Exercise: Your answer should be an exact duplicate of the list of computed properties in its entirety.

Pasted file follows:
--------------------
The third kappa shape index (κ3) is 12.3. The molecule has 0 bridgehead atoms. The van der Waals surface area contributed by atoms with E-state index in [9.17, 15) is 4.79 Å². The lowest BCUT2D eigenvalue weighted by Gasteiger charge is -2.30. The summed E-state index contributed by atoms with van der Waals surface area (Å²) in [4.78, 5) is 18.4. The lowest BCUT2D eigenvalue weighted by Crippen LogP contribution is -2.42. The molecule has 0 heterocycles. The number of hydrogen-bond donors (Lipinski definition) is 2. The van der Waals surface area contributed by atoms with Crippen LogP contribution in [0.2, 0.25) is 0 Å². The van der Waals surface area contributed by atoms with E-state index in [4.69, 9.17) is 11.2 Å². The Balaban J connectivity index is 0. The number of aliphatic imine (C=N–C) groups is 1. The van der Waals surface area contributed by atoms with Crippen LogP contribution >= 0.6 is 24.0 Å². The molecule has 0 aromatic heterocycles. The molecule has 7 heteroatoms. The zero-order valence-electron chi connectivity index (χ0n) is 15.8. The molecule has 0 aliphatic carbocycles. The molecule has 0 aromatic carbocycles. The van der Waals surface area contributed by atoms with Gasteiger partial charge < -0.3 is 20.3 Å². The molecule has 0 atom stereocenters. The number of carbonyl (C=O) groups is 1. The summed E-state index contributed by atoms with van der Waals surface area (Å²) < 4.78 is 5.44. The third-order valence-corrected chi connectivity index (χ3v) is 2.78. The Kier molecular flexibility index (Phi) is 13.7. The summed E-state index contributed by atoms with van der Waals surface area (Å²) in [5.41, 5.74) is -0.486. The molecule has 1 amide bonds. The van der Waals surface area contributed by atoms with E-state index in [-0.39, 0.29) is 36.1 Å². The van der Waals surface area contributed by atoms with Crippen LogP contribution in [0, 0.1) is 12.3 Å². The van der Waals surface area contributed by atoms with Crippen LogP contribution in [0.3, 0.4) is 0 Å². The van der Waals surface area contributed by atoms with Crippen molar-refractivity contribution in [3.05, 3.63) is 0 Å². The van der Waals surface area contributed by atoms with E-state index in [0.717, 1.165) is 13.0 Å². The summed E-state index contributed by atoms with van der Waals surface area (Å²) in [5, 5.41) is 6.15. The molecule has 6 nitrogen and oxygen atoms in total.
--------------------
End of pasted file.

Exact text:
The third kappa shape index (κ3) is 12.3. The molecule has 0 bridgehead atoms. The van der Waals surface area contributed by atoms with E-state index in [9.17, 15) is 4.79 Å². The lowest BCUT2D eigenvalue weighted by Gasteiger charge is -2.30. The summed E-state index contributed by atoms with van der Waals surface area (Å²) in [4.78, 5) is 18.4. The lowest BCUT2D eigenvalue weighted by Crippen LogP contribution is -2.42. The molecule has 0 heterocycles. The number of hydrogen-bond donors (Lipinski definition) is 2. The van der Waals surface area contributed by atoms with Crippen LogP contribution in [0.2, 0.25) is 0 Å². The van der Waals surface area contributed by atoms with E-state index in [4.69, 9.17) is 11.2 Å². The Balaban J connectivity index is 0. The number of aliphatic imine (C=N–C) groups is 1. The van der Waals surface area contributed by atoms with Crippen LogP contribution >= 0.6 is 24.0 Å². The molecule has 0 aromatic heterocycles. The molecule has 7 heteroatoms. The zero-order valence-electron chi connectivity index (χ0n) is 15.8. The molecule has 0 aliphatic carbocycles. The molecule has 0 aromatic carbocycles. The van der Waals surface area contributed by atoms with Gasteiger partial charge < -0.3 is 20.3 Å². The molecule has 0 atom stereocenters. The number of carbonyl (C=O) groups is 1. The summed E-state index contributed by atoms with van der Waals surface area (Å²) < 4.78 is 5.44. The third-order valence-corrected chi connectivity index (χ3v) is 2.78. The Kier molecular flexibility index (Phi) is 13.7. The summed E-state index contributed by atoms with van der Waals surface area (Å²) in [5.41, 5.74) is -0.486. The molecule has 1 amide bonds. The van der Waals surface area contributed by atoms with E-state index in [-0.39, 0.29) is 36.1 Å². The van der Waals surface area contributed by atoms with Crippen LogP contribution in [0, 0.1) is 12.3 Å². The van der Waals surface area contributed by atoms with Crippen LogP contribution in [0.3, 0.4) is 0 Å². The van der Waals surface area contributed by atoms with Crippen molar-refractivity contribution in [3.05, 3.63) is 0 Å². The van der Waals surface area contributed by atoms with E-state index in [0.717, 1.165) is 13.0 Å². The summed E-state index contributed by atoms with van der Waals surface area (Å²) in [5, 5.41) is 6.15. The molecule has 6 nitrogen and oxygen atoms in total.